The foundation of any entrepreneurial journey, especially one on the go, is a strong website. Your website serves as the digital home for your online business. It’s the key to converting anonymous internet users into engaged fans and customers.
Building a website used to require a lot of technical know how. Many still believe it does, and fail to launch their own online businesses because they fear they don’t have the skills or resources to create a site.Nothing could be further from the truth.
With a little guidance and knowledge of the steps and tools to use, anyone (and I mean anyone) can plan, build, and launch their own website in four days.
Day One: Your Plan
Before we get into anything technical, we need to ensure you have a solid plan for moving forward. All too often, I see smart, motivated people get so excited about an idea for a website that they dive in without making a plan first.
Those are often the people who find themselves stuck a few months later, not getting the results they want and unsure of what to do next.
Let’s focus on a really simple way to create your basic website plan: think about desired outcomes.
Ask yourself the following questions:
What is the desired outcome for my life?
Having a website, even a wildly successful one, is not a desired outcome. Instead, you probably want more money, freedom, prestige, etc. Get in touch with what you want in your life from a successful website.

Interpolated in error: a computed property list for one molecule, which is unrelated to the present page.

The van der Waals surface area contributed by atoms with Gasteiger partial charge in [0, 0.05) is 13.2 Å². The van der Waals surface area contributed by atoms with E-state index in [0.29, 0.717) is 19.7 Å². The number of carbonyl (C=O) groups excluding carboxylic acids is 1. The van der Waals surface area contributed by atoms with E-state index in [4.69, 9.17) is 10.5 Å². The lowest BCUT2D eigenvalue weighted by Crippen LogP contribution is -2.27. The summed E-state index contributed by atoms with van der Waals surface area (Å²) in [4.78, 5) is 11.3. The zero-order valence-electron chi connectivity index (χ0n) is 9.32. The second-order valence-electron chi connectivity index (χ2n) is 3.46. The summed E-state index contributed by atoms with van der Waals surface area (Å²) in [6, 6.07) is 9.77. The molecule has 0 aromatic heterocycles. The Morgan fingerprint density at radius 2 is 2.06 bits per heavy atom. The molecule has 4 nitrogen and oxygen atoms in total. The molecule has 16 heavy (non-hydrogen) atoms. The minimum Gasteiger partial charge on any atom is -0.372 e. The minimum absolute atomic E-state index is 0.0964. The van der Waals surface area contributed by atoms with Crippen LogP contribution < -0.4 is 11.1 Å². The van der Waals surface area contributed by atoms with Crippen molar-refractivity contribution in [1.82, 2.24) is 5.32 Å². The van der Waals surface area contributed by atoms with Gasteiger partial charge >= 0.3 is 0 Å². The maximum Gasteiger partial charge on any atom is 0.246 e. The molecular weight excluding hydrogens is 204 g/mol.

What is the desired outcome for my website?
Once you know what you want in your life, think about how your website can provide that to you. Whether that’s money, free time, or something else, think about how your website can deliver the outcome you want.
What is the desired outcome for my website visitors?
Your website isn’t just about you. To reach your desired website outcome and your desired personal outcome, you need to help your website visitors reach their own desired outcomes. What are they looking for and how can you provide it?
If you can gain clarity on these questions and stay focused on achieving what you answered for each one of them, your website decisions will be much easier to make and your direction much clearer to follow.
Day Two: Your Brand
The next thing you’re going to want to do is register a domain name for your website. Your domain name is the website address where people will find you. For example, the domain name of this site is suitcaseentrepreneur.com. My domain name is sethleonard.com.
A few things to keep in mind about domain names:
- Your domain name does not have to be the same as your website name. You can use your own name as your domain name and call your site something else, like “The Yellow Submarine.”
- Choose a name that is easy to share with people. Avoid weird spellings, dashes, or numbers.
- Try to use a .com if you can (versus .net, .co, or something else).
My favorite domain registrar is namecheap.com. It costs about $10/year to register a domain.
Day Three: Your Foundation
Now that you have a domain name, you’ll need web hosting. Purchasing web hosting means that you are renting space on a fast computer with a fast internet connection so that you can easily serve your website to the world.
Web hosting for a small site runs anywhere from about $5 to $20 per month. My favorite host, and the one I use, is NameCheap and I am on their Virtual Private Network plan, but their basic hosting starts from $4.95 per month.